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GE Cash Plunge Poses Risks for Creditors, Investors

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General Electric, an industrial conglomerate based in Boston, has seen its operating cash flow plunge into negative figures in 2018.

Significant drops in operating cash flow and market capitalization raise major red flags for the creditworthiness of General Electric.

In October 2010, Clarient, Inc., a California-based oncology diagnostics company, was losing money, booking revenue that was uncollectible and its auditor, KPMG, had issued a warning about the company's ability to continue as a going concern.  Just when Clarient's owners and lenders were heading for the exits one company decided to swoop in and buy the troubled firm for $587 million--over three times its market value.  That company was General Electric.

Acquisitions that defied market logic, huge investment forays into unprofitable ventures such as green energy and management's willful neglect of the traditional business practices that made the former symbol of U.S. manufacturing successful in the first place have finally taken its toll as GE itself is now engaged in a struggle to remain a going concern.  In 2015, GE dumped Clarient for a loss of $287 million.

General Electric, the once venerable American industrial giant, is now experiencing a monumental cash shortage that could pose serious risks to vendors.  GE's operating cash flow plummetted in the first nine months of this year to minus $4.13 billion, according to the company's quarterly statement that was filed yesterday.  GE's operating cash flow has fallen 137 percent since the beginning of last year and that was on top of a 63 percent drop from the 2016 level of $30 billion (see nearby chart).

The seismic drop in cash flow over the past three years is an alarming sign for the overall health of the conglomerate because of the importance of operating cash flow in determining the viability and creditworthiness of a company.  Companies that struggle to generate operating cash must rely on alternative sources of funding to keep the doors open such as loans and equity capital, if available.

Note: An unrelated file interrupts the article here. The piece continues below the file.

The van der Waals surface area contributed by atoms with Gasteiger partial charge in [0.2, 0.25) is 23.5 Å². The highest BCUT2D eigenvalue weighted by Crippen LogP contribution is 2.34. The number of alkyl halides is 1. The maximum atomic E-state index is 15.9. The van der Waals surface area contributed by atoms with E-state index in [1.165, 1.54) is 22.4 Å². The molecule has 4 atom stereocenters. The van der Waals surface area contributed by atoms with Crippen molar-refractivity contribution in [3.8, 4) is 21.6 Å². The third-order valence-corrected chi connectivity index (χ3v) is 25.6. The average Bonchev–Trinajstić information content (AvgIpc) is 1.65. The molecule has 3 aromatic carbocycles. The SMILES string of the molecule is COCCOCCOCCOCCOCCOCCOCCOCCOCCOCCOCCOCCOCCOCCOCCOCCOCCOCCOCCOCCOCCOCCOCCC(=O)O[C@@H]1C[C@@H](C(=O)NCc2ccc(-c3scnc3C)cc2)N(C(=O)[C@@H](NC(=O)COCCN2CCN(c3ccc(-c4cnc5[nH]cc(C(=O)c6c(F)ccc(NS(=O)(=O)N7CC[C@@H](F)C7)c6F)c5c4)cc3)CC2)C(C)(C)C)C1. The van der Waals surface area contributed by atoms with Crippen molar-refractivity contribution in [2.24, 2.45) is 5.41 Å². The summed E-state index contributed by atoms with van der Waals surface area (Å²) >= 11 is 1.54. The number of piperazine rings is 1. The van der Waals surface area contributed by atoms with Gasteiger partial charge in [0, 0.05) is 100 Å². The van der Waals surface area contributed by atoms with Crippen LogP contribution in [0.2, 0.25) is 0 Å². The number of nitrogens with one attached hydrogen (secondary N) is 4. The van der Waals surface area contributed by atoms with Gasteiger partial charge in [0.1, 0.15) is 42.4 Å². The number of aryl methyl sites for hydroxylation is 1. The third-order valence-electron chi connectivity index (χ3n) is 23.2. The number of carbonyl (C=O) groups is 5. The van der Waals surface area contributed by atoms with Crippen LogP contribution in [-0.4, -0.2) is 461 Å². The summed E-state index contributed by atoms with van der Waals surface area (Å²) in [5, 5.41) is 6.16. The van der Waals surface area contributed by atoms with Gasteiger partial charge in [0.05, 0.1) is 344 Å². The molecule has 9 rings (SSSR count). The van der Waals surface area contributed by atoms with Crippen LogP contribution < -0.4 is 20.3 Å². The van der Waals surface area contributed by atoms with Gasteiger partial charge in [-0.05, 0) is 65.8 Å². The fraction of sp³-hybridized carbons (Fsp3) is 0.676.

Over the years, GE has been notorius for hoarding its own cash by forcing vendors to accept payment terms that reached as long as 90 days, well beyond the standard net-30 day arrangement observed by most companies.  GE got away with this by leveraging its size and stability as one of the few non-financial companies with a AAA rating, but that argument will be difficult to make with the company's current struggles.

Earlier in the month, S&P Global Ratings downgraded GE's credit rating by two notches to BBB-plus, which puts the struggling giant just three notches above junk.  Moody's Investors Service and Fitch Ratings warned that they too were preparing a downgrade, according to report in the Wall Street Journal. 

Both revenue and profits have suffered in the past two years.  In 2017, GE reported annual revenue of $108 billion on the manufacturing side, a five percent reduction from the $113.67 billion mark reached in 2016.  But GE lost $6.5 billion last year compared with a 6.9 percent profit the previous year.  GE is comprised of a manufacturing segment and a financial services segment known as GE Capital.

Publicly, General Electric is trying to put at ease the few investors it has left. "GE has a sound liquidity position, including cash and operating credit lines," a spokeswoman said, according to the Wall Street Journal.  "We remain committed to strenghening the balance sheet."

But GE's liquidity was already weak at the end of 2017 with current liabilities exceeding current assets for a current ratio of 0.74.  Current ratio is a basic measure of liquidity.  In 2016, the company's current ratio was worse at 0.59 but cash flow as a percent of revenue was much better that year at 26.3 percent.

The company's worsening cash flow is significant because of the company's rapidly declining market value.  At the close of business yesterday, GE's stock price fell 8.8% to close at 10.18.  The company's total market capitalization has slid well below annual revenue to a level of $88.48 billion yesterday compared with a $173.6 billion at the same time in 2017, a 68 percent decline in market value in one year.

Also, GE announced yesterday that it was slashing its once-reliable dividend for the second time in a year to a penny a share down from the meager 12 cents per share that was established last year.  Dividend payments are important for large companies such as GE in attracting investors because they don't have the growth potential of smaller, faster moving companies.

In addition to the dividend cut, GE announced that the FBI was opening a criminal probe into possible accounting irregularities on top of the investigation currently being conducted by SEC.